Here’s an example of a marketing email from our succulent store:

Dear valued customer,

Greetings from Cactus R Us, your one-stop shop for all things prickly! We’re thrilled to announce a special sale on succulents, starting February 1st and running until February 14th (just in time to buy something prickly for your sweetie!)

Whether you’re a seasoned cactus collector or a newbie looking to add some green to your space, this is the perfect opportunity to stock up on beautiful and low-maintenance succulents at a great price.

From vibrant echeverias to delicate senecios, our selection has something for everyone. And with the prices so low, you can afford to create an eye-catching succulent garden, or give a unique and thoughtful gift to a friend or loved one this Valentine’s Day.

As a valued customer, you have early access to this sale! Simply log in to your account on our website starting Feb. 1 at 8 a.m. to shop the selection before it’s open to the public. The only thing we love more than succulents are our fellow cactus lovers. As a thank you for your continued support of Cactus R Us, we wanted to give you a chance to shop our sale succulents first. 

The sale starts in just a few days, so mark your calendar and don’t miss out! We can’t wait to help you bring a touch of the desert to your home.

Happy cactus hunting,

The Cactus R Us Team

How to Separate Marketing and Transactional Emails

The real transactional email vs. marketing email “debate” comes down to separation. When sending transactional emails use a different source than their marketing emails. Typically, each email type has its own IP address and subdomain.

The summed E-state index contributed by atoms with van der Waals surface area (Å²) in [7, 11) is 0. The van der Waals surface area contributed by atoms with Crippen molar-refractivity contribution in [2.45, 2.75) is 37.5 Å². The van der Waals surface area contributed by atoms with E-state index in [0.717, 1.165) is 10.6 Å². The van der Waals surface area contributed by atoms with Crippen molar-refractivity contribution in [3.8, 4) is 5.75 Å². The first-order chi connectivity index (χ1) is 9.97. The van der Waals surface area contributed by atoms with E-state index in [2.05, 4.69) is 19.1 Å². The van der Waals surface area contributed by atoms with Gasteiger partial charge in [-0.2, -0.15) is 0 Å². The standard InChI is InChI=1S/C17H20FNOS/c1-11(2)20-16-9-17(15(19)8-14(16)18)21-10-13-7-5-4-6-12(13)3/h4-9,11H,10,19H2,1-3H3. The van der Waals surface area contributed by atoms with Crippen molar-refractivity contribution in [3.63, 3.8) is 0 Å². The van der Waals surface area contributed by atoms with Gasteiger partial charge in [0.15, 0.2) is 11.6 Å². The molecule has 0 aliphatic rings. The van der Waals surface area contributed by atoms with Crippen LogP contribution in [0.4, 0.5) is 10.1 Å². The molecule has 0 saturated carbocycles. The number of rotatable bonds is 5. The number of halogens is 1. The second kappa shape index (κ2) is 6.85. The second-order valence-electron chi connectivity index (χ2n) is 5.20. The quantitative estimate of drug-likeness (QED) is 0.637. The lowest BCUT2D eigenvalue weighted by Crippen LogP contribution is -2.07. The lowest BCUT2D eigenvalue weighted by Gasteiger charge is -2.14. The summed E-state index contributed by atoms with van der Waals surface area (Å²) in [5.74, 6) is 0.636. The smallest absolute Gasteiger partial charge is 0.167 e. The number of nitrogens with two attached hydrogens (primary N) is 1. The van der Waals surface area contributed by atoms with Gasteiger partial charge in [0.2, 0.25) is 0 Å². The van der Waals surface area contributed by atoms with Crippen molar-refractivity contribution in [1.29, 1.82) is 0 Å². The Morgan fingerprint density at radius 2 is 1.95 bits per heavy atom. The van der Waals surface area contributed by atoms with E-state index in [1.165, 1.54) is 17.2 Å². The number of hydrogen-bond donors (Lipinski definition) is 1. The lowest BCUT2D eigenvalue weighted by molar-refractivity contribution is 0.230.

Email services such as Gmail, Yahoo, or Outlook recognize IP addresses and subdomains in the delivery process. It happens out of sight and out of mind but it’s an integral part of how we receive our mail. 

For instance, Gmail separates types of email into primary, promotion and social. Spam is filtered out of your primary inbox.

Separate your email streams in the following ways:

  • Use different email addresses for each email type. For instance, and 
  • Create different IP addresses. Many email providers allow you to create different IP addresses for an additional cost. 
  • Set up a new subdomain. Sending emails from separate domains can go a step further than even an IP address. 
  • Using a combination of different emails, IPs, and subdomains is the most effective way to separate email streams. 

Why put in the work to separate an email stream? There are significant benefits to taking the time. The benefits of separating email streams include:

  • Email deliveries improve. To help Gmail and other email platforms categorize emails with different email addresses, subdomains, or IP addresses.
  • Build better customer relationships. Customers want to receive their transactional messages promptly. Create greater brand trust and a better sales experience by ensuring customers get the correct email type in the right inbox. 
  • Make email easier to maintain. Separate email functions are easier to troubleshoot if problems arise. This improves response times to a customer’s tech request. 

Consider an Email Campaign Platform

If terms like “IP addresses” and “subdomains” make your head spin, it might be helpful to consider an email tool like Postmark, Hubstop, and Mailchimp.

These platforms make it easy to streamline these functions. Along with making it easy to separate email streams, they offer methods of A/B testing. A/B testing, or split testing, allows brands to test which emails perform the best and have higher open rates.

Brands can use this data to send marketing and transactional emails their customers engage in the most.

Stay Out of Spam

Let us help hone your email game. We build irresistible drip campaigns and craft transactional emails that will keep your customers smiling.

The Tub Thumper